The first in-depth analysis of the influence and incorporation of non-UK human rights jurisprudence into UK human rights jurisprudence, as developed by the UK's higher courts.
1. Introduction I. Structure of the Book II. Style 2. Research Methodology I. Research Parameters II. Interviews 3. Legitimacy and Authority I. Persuasive Authority II. The Influence of Domestic v Supranational Jurisprudence III. Conclusions 4. The Purpose of Foreign Jurisprudence I. Many Minds II. Decoration III. Courtesy IV. Supplements V. Consensus VI. Conclusions 5. Foreign Jurisprudence in the UK Supreme Court I. The Extent to Which Foreign Jurisprudence is Used II. The Individual Approaches of the Justices III. Accessing Foreign Jurisprudence IV. The Influence of Common Law Jurisdictions V. The Effect of Changing Judgment Styles VI. Conclusions 6. Foreign Jurisprudence as a Heuristic Tool I. Gap Filling II. An Analytical Lens III. Reassurance IV. Conclusions 7. The Pursuit of a Common Enterprise I. Using Foreign Jurisprudence to Promote Uniformity II. Uniformity under the Human Rights Act III. The Absence of a Supranational Court IV. Conclusions 8. Instrumental Uses of Foreign Jurisprudence I. To Confirm or Bolster Conclusions II. The Absence of Strasbourg Jurisprudence III. 'Departing' from Strasbourg IV. Conclusions 9. Conclusions I. An Absence of Guiding Principles II. The Individual Approaches of the Justices III. Foreign Jurisprudence as a Heuristic Tool IV. Providing a Given Audience with Reasons V. The Effect of Changing Working Methods VI. Reflections on Judicial Reasoning at the Supreme Court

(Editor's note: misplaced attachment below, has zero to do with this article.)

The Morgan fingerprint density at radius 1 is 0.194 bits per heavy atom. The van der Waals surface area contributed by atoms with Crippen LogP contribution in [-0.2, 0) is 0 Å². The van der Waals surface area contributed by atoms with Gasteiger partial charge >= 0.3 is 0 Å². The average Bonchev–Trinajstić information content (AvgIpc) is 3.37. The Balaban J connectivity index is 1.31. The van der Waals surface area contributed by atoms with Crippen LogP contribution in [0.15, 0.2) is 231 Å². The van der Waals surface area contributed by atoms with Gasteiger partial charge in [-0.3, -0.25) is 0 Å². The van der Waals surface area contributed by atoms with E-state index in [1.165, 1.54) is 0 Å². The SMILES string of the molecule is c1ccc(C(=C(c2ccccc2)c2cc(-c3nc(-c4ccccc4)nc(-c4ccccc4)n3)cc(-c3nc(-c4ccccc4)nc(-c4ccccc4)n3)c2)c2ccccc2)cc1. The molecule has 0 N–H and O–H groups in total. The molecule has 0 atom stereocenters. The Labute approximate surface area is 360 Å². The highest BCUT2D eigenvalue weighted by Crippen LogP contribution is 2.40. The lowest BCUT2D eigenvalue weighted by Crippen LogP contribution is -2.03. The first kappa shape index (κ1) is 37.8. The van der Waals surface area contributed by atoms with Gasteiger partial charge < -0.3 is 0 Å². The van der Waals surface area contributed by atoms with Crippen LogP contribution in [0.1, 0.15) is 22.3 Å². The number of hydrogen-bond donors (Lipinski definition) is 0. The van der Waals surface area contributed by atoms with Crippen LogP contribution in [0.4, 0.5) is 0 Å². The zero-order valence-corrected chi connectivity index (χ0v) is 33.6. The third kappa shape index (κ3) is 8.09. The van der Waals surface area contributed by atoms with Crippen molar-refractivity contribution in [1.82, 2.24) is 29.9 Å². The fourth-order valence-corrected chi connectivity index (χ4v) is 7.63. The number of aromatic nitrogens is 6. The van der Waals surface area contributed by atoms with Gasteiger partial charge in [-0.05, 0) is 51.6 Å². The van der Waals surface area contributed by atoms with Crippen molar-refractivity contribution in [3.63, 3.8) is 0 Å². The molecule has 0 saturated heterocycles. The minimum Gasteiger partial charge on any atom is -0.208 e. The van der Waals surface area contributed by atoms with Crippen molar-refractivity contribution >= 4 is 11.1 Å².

Helene Tyrrell is a Lecturer at the Newcastle University School of Law.
Tyrrell has a knack for bringing to light a number of fascinating issues which do not get raised in the mainstream literature... This is an accomplished and thought-provoking book. -- Lewis Graham, Pembroke College, University of Cambridge * Public Law *